Afrimat seeks revenue from rest of Africa
Johannesburg - Afrimat, the listed open-pit mining group and industrial minerals and construction materials supplier, is seeking to increase its revenue from outside South Africa from almost zero to 50 percent in the next five to seven years to reduce the country risk in South Africa.
Andries van Heerden, the chief executive of Afrimat, said yesterday that the only foreign earnings the group had at present were from Mozambique, but they were fairly insignificant at this stage and the group wanted to increase these earnings over time.
Van Heerden said it was difficult to specify any target, because it was dependent on opportunity and risk, but would like 50 percent of the company’s revenue to come from outside South Africa in the next about five to seven years.
He said labour was Afrimat’s top risk last year, but they had made a lot of progress with their internal upliftment programmes. But Van Heerden said there were a lot of “forces” that were not aligned to the best interests of businesses.
He said Afrimat’s operations in northern Mozambique were operational and primarily focused on future liquefied natural gas (LNG) projects in the country. Van Heerden said there was some uncertainty over planned LNG projects in Mozambique, because of the low oil price, but Afrimat had received some indications projects would still go ahead.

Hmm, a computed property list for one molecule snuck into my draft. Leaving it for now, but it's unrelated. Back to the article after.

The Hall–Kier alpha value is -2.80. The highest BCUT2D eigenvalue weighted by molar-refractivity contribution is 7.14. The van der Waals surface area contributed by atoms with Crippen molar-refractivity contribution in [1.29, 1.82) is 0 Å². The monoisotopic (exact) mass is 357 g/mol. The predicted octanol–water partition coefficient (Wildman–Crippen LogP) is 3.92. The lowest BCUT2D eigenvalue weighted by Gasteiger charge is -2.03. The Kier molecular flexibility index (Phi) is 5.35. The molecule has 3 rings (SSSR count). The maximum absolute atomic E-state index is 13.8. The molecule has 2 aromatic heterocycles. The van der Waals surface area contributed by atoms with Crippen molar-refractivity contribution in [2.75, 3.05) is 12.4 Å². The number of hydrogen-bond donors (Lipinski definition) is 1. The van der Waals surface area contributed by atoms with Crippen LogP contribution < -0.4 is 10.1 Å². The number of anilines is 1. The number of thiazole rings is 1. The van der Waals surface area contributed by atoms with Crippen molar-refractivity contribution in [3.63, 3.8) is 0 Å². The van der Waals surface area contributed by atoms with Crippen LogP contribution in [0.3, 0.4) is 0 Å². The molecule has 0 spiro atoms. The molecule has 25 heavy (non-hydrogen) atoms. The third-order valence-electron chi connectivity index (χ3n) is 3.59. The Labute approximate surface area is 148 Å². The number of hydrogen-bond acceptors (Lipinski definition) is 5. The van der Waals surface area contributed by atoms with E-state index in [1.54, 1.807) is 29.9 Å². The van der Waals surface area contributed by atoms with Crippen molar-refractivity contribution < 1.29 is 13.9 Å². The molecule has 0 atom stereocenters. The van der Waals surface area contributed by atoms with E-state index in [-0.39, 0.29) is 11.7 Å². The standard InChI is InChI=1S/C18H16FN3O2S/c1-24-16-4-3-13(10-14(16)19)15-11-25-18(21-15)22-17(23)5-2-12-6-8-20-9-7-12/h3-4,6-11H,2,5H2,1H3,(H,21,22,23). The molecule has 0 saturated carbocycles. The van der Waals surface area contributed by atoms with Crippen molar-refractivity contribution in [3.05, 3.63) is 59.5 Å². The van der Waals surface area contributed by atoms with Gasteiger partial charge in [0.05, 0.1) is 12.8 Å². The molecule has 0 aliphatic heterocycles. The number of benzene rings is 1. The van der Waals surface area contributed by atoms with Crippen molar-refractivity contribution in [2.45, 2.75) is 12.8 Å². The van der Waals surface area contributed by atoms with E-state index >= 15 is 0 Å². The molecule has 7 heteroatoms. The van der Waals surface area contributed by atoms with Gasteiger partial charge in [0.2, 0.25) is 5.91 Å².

He said there was a risk in Mozambique, because of the uncertainty over these projects, but Afrimat had entered the country at a relatively low asset cost to ensure its operations were established.
“It’s washing its own face now. It’s not costing us any money and we can now hang back and wait. When it (the projects) happens we will be there,” he said.
Van Heerden said Afrimat would hold back on new opportunities in other African countries while its Mozambique operations were settling in.
He said there were still opportunities in South Africa’s road maintenance and rehabilitation market because 80 percent of the country’s roads were beyond their design life.
He said R33.5 billion was spent on road maintenance this year compared with R10bn in 2006 and capital expenditure on road maintenance was expected to grow to R44.8bn by 2017.
“Probably 50 percent of our total revenue comes in some way from road building, so it’s a big market for us. We see it as a sustainable market… (because of) the shortfall in maintenance and it’s a very good source of employment and economic stimulus for the government,” he said.
The company is also targeting the acid mine drainage and water purification market in South Africa.
Afrimat yesterday reported a 24 percent growth in headline earnings a share to 76cin the six months to August from 61.1c in the previous corresponding period on the back of a strong performance by its mineral producing operations in all regions.
Revenue declined 2.6 percent to R1bn from R1.03bn.
Contribution from operations grew by 26 percent to R160.9 million from R127.3m.
An interim dividend a share of 16c was declared, which was 23 percent higher than the 13c declared in the prior period.
Van Heerden said Afrimat was well positioned to capitalise on its strategic initiatives, which included continued growth from an excellent asset base, selective acquisitions and Greenfield expansion projects.
Shares in Afrimat rose 0.95 percent to close at R26.55 on the JSE yesterday.